2. The President issued Executive Order 11958 which delegates responsibility to the DoS, which works closely with the Department of Defense (DoD)
3. The DoS publishes the ITAR Regulations and determines what defense articles, technical services and technical information are export-controlled
4. The DDTC manages an interagency licensing-review process that includes the DoD, Defense Technology and Security Administration (DTSA). This and other agencies that             support the interagency licensing reviews work together to ensure that approved licenses are in the United States’ best interests, that prospective licenses do not pose a               significant risk of unauthorized exports to a third party, and that the prospective license is consistent with the President’s strategic and foreign policy goals.  


The Department of State

  • 22 U.S.C. 2778 of the Arms Export Control Act (AECA) provides the authority to control the export of defense articles and services and charges the President to exercise this authority. Executive Order 11958, as amended, delegated this statutory authority to the Secretary of State.
  • The Directorate of Defense Trade Controls (DDTC), in accordance with the AECA and the International Traffic in Arms Regulations (ITAR) (22 CFR Parts 120-130), is charged with controlling the export and temporary import of defense articles and defense services covered by the United States Munitions List (USML).
  • The AECA, among these other requirements and authorities, provides for the promulgation of implementing regulations, the ITAR.


The Department of Defense

  • DDTC works closely with the Department of Defense (DoD) through the Defense Technology Security Agency (DTSA).
  • The DTSA administers the development and implementation of DoD technology security policies on international transfers of defense-related goods, technical information and defense services.
  • In addition to conducting export license review and authorization with DDTC, DTSA also issues instructions for requesting exemptions through designated authorities.


Definitions

Export:

(1) Sending or taking a defense article or technical information out of the United States in any manner;
(2) Transferring control of any U.S. Munitions List item to a foreign person, regardless of where the transfer took place;
(3) Oral/visual disclosure or transfer of any defense article to a foreign person;
(4) Oral/visual disclosure or transfer of technical data to a foreign person; and
(5) Performing a defense service on behalf of or for the benefit of, a foreign person.


Defense service:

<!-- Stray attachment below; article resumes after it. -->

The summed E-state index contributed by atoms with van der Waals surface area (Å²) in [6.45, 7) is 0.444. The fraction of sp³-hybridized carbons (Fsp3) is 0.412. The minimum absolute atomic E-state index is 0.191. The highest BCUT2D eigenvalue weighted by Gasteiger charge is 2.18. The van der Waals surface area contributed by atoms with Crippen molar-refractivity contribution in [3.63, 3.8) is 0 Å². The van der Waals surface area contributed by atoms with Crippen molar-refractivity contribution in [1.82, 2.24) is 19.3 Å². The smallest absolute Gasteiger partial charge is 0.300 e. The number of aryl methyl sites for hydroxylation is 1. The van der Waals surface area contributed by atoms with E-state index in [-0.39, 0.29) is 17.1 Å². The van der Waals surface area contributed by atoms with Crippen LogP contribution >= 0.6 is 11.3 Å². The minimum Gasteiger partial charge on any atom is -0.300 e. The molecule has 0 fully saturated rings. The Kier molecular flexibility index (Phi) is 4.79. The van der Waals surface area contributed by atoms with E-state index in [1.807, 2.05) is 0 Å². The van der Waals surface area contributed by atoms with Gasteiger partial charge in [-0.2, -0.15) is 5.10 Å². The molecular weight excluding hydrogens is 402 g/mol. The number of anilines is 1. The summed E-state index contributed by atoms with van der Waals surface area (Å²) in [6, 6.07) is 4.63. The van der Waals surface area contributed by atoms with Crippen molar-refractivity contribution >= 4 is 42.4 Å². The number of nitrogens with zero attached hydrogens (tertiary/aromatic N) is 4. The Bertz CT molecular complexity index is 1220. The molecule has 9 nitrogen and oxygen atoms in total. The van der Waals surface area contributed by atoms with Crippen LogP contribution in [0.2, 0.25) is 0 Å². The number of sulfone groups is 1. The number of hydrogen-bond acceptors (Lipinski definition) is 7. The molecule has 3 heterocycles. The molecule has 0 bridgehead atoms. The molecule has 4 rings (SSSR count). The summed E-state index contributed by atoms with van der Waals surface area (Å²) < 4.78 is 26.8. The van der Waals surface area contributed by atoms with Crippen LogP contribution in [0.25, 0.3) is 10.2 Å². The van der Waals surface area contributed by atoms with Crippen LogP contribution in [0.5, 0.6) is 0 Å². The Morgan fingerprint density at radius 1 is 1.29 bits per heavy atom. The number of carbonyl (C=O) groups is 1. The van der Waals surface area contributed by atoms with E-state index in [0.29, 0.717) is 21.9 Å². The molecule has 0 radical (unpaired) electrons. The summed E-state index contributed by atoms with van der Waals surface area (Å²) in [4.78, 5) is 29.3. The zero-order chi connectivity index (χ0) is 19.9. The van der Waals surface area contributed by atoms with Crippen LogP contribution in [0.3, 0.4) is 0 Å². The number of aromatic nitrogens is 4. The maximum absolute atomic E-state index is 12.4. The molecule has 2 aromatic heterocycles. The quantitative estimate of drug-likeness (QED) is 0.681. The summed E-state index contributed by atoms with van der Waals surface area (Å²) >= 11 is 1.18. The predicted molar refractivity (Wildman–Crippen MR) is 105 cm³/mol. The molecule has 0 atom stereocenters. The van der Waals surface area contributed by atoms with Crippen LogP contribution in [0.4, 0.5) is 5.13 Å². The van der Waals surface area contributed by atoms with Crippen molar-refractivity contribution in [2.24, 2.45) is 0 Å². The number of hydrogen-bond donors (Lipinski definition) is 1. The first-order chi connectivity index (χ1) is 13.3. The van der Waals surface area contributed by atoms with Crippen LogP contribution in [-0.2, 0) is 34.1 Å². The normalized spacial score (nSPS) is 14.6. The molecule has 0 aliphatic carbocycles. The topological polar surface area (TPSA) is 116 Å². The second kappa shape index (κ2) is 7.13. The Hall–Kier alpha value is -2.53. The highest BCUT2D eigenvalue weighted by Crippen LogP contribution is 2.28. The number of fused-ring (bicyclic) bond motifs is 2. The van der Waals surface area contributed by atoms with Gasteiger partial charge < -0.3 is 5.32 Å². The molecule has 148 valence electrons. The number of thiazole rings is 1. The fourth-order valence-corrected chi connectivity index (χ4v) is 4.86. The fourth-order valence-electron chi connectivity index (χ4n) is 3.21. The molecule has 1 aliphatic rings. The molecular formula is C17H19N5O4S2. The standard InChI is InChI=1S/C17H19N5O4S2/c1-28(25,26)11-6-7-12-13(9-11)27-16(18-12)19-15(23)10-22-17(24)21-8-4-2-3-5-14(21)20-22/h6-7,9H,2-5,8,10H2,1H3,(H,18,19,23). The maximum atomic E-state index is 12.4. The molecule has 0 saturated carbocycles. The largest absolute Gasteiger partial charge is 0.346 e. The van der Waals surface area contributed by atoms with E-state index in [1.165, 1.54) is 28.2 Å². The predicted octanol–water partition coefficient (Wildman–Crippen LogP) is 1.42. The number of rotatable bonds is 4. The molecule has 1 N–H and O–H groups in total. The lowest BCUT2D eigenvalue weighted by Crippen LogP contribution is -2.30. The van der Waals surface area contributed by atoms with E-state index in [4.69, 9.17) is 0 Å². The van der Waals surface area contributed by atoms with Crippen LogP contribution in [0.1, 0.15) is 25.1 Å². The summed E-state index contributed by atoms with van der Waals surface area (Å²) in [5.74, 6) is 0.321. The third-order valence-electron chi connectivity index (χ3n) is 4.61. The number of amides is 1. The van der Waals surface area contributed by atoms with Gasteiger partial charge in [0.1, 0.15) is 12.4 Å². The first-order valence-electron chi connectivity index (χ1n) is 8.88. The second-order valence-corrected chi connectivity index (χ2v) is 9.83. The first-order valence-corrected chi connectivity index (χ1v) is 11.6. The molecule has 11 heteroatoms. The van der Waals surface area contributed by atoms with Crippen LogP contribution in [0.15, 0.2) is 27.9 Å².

(1) Assistance (including training) to foreign persons to develop/use defense articles
(2) The furnishing to foreign persons of any technical data
(3) Military training of any foreign units and forces including formal or informal instruction, training exercise, and military advice.

Defense article:

Items listed on the United States Munitions List.

Is my product a Defense Article?

Example: CATEGORY I—FIREARMS, CLOSE ASSAULT WEAPONS AND COMBAT SHOTGUNS

(f) Riflescopes manufactured to military specifications (See category XII(c) for controls on night sighting devices).

The Path to Exporting Defense Articles

1. Registration
2. Licensing
3. Compliance.

Registration

All manufacturers, exporters, and brokers of defense articles, related technical data and defense services as defined on the United States Munitions List (Part 121 of the ITAR) are required to register with the Directorate of Defense Trade Controls (DDTC). Registration provides information on who is involved in certain manufacturing, exporting and brokering activities. Registration does not confer export rights or privileges, but it is a precondition for the issuance of any license or other approval for export.

Registration code

Once an entity has properly registered with DDTC, a unique registration code will be assigned to the registrant. The code is proprietary to the registrant and should be handled as such.

Validity period

The period of validity for new and renewal registrations is twelve months from the date of issuance.

Timelines

The average review time for a registration request is 45-60 days. Submission must be made electronically, and the request should be submitted at least 60 days prior to the expiration date.

Manufacturers/Exporters

  • Per ITAR §122.1, any person who engages in the United States in the business of either manufacturing, exporting, or temporarily importing defense articles or technical data, or furnishing defense services to foreign persons is required to register with DDTC. Manufacturers who do not engage in exporting must nevertheless register.
  • Note: U.S. distributors and other U.S. persons exporting parts and components and other defense articles and services outside of the United States, or to foreign persons in the United States, are considered to be exporters.

Brokers